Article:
Andrea Cruz:She’s only recently released her debut album “Tejido de Laurel,” but already Puerto Rican singer-songwriter Andrea Cruz is a rising artist to watch. At her performance during SXSW’s first Sounds of Puerto Rico showcase, she poured everything into each song creating some goosebump-inducing moments as she took audiences on an emotional musical journey.
Gato Preto: As one half of the German-based Afrofuturistic electronic duo Gato Preto, MC Gata Misteriosa lights up the stage with a super-charged live performance and infectious dance moves. She grew up in Portugal and has roots in Mozambique. Her showmanship, style and high energy makes her on-stage presence hard to beat.
Kayla Briët:At 21, the uber-talented Kayla Briët, of California, is the ultimate one woman band. In her unique performances, she sings as well as plays the keyboard, guitar and traditional Chinese instrument called a guzheng zither. Oh, and she does all this while live looping. Often during the performance, she’ll have one hand playing the guzheng zither and the other playing her keyboard at the same time. Kayla’s talents extend beyond music. She’s also a filmmaker and virtual reality artist whose inspired by her Prairie Band Potawatomi/Neshnabe, Chinese, and Dutch-Indonesian roots.
The night wasn’t planned that way, but the beauty of South by Southwest is that sometimes cool stuff bubbles to the surface when you’re not looking. On the last night of festival, it hit me that show after show I was seeing all of these mind-blowing, talented and powerful frontwomen back-to-back.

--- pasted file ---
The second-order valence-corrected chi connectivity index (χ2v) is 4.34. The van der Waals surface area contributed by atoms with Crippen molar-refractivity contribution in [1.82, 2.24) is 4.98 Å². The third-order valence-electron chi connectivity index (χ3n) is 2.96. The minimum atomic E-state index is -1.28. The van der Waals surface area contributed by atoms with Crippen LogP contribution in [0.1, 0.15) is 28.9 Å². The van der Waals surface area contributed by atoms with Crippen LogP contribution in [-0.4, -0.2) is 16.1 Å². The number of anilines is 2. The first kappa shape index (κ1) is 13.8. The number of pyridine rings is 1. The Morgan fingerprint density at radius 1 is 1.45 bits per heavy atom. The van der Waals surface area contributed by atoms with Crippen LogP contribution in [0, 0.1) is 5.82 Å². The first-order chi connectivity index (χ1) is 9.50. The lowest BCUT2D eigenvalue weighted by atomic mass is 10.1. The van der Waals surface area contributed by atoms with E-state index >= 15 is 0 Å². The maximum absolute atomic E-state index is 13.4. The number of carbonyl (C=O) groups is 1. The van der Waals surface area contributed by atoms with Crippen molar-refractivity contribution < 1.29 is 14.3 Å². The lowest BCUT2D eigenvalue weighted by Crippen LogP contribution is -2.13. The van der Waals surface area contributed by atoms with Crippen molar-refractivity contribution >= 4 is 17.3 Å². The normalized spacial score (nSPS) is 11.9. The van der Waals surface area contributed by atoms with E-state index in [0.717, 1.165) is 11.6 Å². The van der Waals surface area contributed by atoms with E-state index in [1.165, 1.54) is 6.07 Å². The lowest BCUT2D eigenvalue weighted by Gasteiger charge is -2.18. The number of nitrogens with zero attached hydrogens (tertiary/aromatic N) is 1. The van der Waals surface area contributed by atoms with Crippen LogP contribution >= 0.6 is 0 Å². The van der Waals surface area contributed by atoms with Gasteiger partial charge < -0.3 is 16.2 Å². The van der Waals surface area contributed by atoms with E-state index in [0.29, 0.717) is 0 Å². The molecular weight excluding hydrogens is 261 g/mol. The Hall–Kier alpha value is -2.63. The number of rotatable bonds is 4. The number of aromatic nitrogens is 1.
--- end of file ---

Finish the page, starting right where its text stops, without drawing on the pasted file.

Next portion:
All of them were incredibly different in their musical style, but all were rocking the fest in their own inspiring ways.
Yissy: Yissy García first got on my radar at the Sounds from Cuba showcase Friday night where her hip Afro-Latin jazz fusion band Yissy & Bandancha performed. She not only has mad percussive skills, but also leads the group. She’s the daughter of musical hero Bernardo García, who founded the groundbreaking Cuban group, Irakere. Yissy brought her fierceness to the SXSW Outdoor Stage at Lady Bird Lake while backing other Cuban artists Telmary Díaz and Kelvis Ochoa.
Miss Garrison: Francisca Straube of the Chilean electro pop-rock outfit Miss Garrison is another drummer who doesn’t stay on the sidelines. Her hauntingly beautiful voice also has enormous power. During a live show you can see her rock out on the drums, sing and play the keyboard. What can’t this woman do?
Maureen Choi Quartet: Originally from Detriot, Michigan, the virtuoso violinist Maureen Choi now lives in Spain. According to quartet’s bio, she’s one of the few violinists in the world who can blend the virtuosity of classical music with improvisation and driving Latin rhythms.
Nitty Scott MC: So I couldn’t tear myself away from the Maureen Choi show early enough to catch Nitty Scott MC, but she was one of my picks for U.S.-based Latin acts at SXSW. The New York rapper has been on the rise lately with her socially conscious music that explores themes from her Afro Latina identity to mental health and spirituality. The half-Puerto Rican, half-African American artist has collaborated with rappers such as Kendrick Lamar and Action Bronson. Luckily, Austin 360 writer Deborah Sengupta Stith did catch Nitty’s awesome show. Here’s what she had to say: https://www.instagram.com/p/BDKWkxZjHmw/?taken-by=deborific
Madame Gandhi: When I ran into a friend early Saturday, he recommended this project to me and described it as an “electro-feminist” group. I kind of like that description. Kiran Gandhi, vocalist and drummer (that’s three kick-butt female drummers leading their respective bands!) and Alexia Riner are uber smart, savvy and talented musicians. Gandhi is also a feminist activist, earned an MBA from Harvard and has toured professionally drumming for M.I.A. Dear SXSW, can Gandhi return next year and also be a speaker at the conference?